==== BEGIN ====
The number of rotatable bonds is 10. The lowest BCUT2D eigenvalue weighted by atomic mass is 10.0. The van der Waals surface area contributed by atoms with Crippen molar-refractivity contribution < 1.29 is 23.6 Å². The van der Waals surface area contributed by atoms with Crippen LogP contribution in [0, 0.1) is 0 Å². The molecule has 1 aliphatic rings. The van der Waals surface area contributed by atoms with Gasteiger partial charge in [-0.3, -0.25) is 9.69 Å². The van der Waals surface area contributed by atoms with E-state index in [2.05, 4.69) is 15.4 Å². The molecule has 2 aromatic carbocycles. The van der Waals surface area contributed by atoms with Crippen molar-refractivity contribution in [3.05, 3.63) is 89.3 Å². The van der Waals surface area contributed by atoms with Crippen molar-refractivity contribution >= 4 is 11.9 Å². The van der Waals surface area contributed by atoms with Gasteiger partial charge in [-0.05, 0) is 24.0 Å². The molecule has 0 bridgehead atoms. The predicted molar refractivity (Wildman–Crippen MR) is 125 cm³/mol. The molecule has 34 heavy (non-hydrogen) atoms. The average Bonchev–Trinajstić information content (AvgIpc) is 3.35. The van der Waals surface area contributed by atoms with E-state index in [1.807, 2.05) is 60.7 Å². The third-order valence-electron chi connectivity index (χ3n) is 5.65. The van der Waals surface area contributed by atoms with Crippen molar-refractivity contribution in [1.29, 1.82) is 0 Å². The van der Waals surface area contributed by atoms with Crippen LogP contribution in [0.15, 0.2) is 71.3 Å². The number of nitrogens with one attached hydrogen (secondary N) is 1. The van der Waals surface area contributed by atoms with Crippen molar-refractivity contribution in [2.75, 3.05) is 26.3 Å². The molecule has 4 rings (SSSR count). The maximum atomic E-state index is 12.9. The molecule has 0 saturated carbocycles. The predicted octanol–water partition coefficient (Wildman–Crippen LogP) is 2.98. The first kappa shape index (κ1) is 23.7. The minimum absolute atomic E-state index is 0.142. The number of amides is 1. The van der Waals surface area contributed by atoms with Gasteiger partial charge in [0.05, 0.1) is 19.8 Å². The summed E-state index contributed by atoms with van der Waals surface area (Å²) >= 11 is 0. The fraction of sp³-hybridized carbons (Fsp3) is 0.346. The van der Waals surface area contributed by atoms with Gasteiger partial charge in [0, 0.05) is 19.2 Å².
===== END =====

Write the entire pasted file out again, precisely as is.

The number of rotatable bonds is 10. The lowest BCUT2D eigenvalue weighted by atomic mass is 10.0. The van der Waals surface area contributed by atoms with Crippen molar-refractivity contribution < 1.29 is 23.6 Å². The van der Waals surface area contributed by atoms with Crippen LogP contribution in [0, 0.1) is 0 Å². The molecule has 1 aliphatic rings. The van der Waals surface area contributed by atoms with Gasteiger partial charge in [-0.3, -0.25) is 9.69 Å². The van der Waals surface area contributed by atoms with E-state index in [2.05, 4.69) is 15.4 Å². The molecule has 2 aromatic carbocycles. The van der Waals surface area contributed by atoms with Crippen molar-refractivity contribution in [3.05, 3.63) is 89.3 Å². The van der Waals surface area contributed by atoms with Crippen molar-refractivity contribution >= 4 is 11.9 Å². The van der Waals surface area contributed by atoms with Gasteiger partial charge in [-0.05, 0) is 24.0 Å². The molecule has 0 bridgehead atoms. The predicted molar refractivity (Wildman–Crippen MR) is 125 cm³/mol. The molecule has 34 heavy (non-hydrogen) atoms. The average Bonchev–Trinajstić information content (AvgIpc) is 3.35. The van der Waals surface area contributed by atoms with E-state index in [1.807, 2.05) is 60.7 Å². The third-order valence-electron chi connectivity index (χ3n) is 5.65. The van der Waals surface area contributed by atoms with Crippen molar-refractivity contribution in [1.29, 1.82) is 0 Å². The van der Waals surface area contributed by atoms with Crippen LogP contribution in [0.15, 0.2) is 71.3 Å². The number of nitrogens with one attached hydrogen (secondary N) is 1. The van der Waals surface area contributed by atoms with Crippen molar-refractivity contribution in [2.75, 3.05) is 26.3 Å². The molecule has 4 rings (SSSR count). The maximum atomic E-state index is 12.9. The molecule has 0 saturated carbocycles. The predicted octanol–water partition coefficient (Wildman–Crippen LogP) is 2.98. The first kappa shape index (κ1) is 23.7. The minimum absolute atomic E-state index is 0.142. The number of amides is 1. The van der Waals surface area contributed by atoms with Gasteiger partial charge in [0.05, 0.1) is 19.8 Å². The summed E-state index contributed by atoms with van der Waals surface area (Å²) >= 11 is 0. The fraction of sp³-hybridized carbons (Fsp3) is 0.346. The van der Waals surface area contributed by atoms with Gasteiger partial charge in [0, 0.05) is 19.2 Å².